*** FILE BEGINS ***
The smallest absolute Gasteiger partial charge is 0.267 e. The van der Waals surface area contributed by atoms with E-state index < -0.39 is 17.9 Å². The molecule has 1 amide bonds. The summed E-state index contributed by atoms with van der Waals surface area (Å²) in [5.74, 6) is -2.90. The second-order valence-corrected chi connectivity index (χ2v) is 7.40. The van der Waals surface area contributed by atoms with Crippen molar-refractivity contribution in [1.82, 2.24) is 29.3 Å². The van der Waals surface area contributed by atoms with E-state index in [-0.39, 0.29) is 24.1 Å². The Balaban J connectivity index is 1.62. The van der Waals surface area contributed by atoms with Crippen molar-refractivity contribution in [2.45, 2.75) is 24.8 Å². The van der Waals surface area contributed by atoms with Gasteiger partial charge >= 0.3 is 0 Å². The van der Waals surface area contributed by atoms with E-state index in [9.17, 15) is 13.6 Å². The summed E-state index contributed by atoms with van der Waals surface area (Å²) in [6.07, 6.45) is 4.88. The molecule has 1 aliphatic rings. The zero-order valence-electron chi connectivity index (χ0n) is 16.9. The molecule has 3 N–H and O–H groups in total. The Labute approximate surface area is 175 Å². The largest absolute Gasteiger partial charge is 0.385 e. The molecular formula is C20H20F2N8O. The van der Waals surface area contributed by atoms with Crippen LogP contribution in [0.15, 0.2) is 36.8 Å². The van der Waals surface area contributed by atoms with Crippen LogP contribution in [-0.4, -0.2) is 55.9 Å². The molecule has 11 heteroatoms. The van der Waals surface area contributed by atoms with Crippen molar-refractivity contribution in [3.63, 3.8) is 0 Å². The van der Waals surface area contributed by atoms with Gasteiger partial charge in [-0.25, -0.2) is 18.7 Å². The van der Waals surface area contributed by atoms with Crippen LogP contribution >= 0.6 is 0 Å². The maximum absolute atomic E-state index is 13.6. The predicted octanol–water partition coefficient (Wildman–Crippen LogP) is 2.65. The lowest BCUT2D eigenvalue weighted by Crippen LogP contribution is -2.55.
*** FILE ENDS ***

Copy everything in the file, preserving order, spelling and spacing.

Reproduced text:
The smallest absolute Gasteiger partial charge is 0.267 e. The van der Waals surface area contributed by atoms with E-state index < -0.39 is 17.9 Å². The molecule has 1 amide bonds. The summed E-state index contributed by atoms with van der Waals surface area (Å²) in [5.74, 6) is -2.90. The second-order valence-corrected chi connectivity index (χ2v) is 7.40. The van der Waals surface area contributed by atoms with Crippen molar-refractivity contribution in [1.82, 2.24) is 29.3 Å². The van der Waals surface area contributed by atoms with E-state index in [-0.39, 0.29) is 24.1 Å². The Balaban J connectivity index is 1.62. The van der Waals surface area contributed by atoms with Crippen molar-refractivity contribution in [2.45, 2.75) is 24.8 Å². The van der Waals surface area contributed by atoms with Gasteiger partial charge >= 0.3 is 0 Å². The van der Waals surface area contributed by atoms with E-state index in [9.17, 15) is 13.6 Å². The summed E-state index contributed by atoms with van der Waals surface area (Å²) in [6.07, 6.45) is 4.88. The molecule has 1 aliphatic rings. The zero-order valence-electron chi connectivity index (χ0n) is 16.9. The molecule has 3 N–H and O–H groups in total. The Labute approximate surface area is 175 Å². The largest absolute Gasteiger partial charge is 0.385 e. The molecular formula is C20H20F2N8O. The van der Waals surface area contributed by atoms with Crippen LogP contribution in [0.15, 0.2) is 36.8 Å². The van der Waals surface area contributed by atoms with Crippen LogP contribution in [-0.4, -0.2) is 55.9 Å². The molecule has 11 heteroatoms. The van der Waals surface area contributed by atoms with Crippen molar-refractivity contribution in [3.63, 3.8) is 0 Å². The van der Waals surface area contributed by atoms with Gasteiger partial charge in [-0.25, -0.2) is 18.7 Å². The van der Waals surface area contributed by atoms with Crippen LogP contribution >= 0.6 is 0 Å². The maximum absolute atomic E-state index is 13.6. The predicted octanol–water partition coefficient (Wildman–Crippen LogP) is 2.65. The lowest BCUT2D eigenvalue weighted by Crippen LogP contribution is -2.55.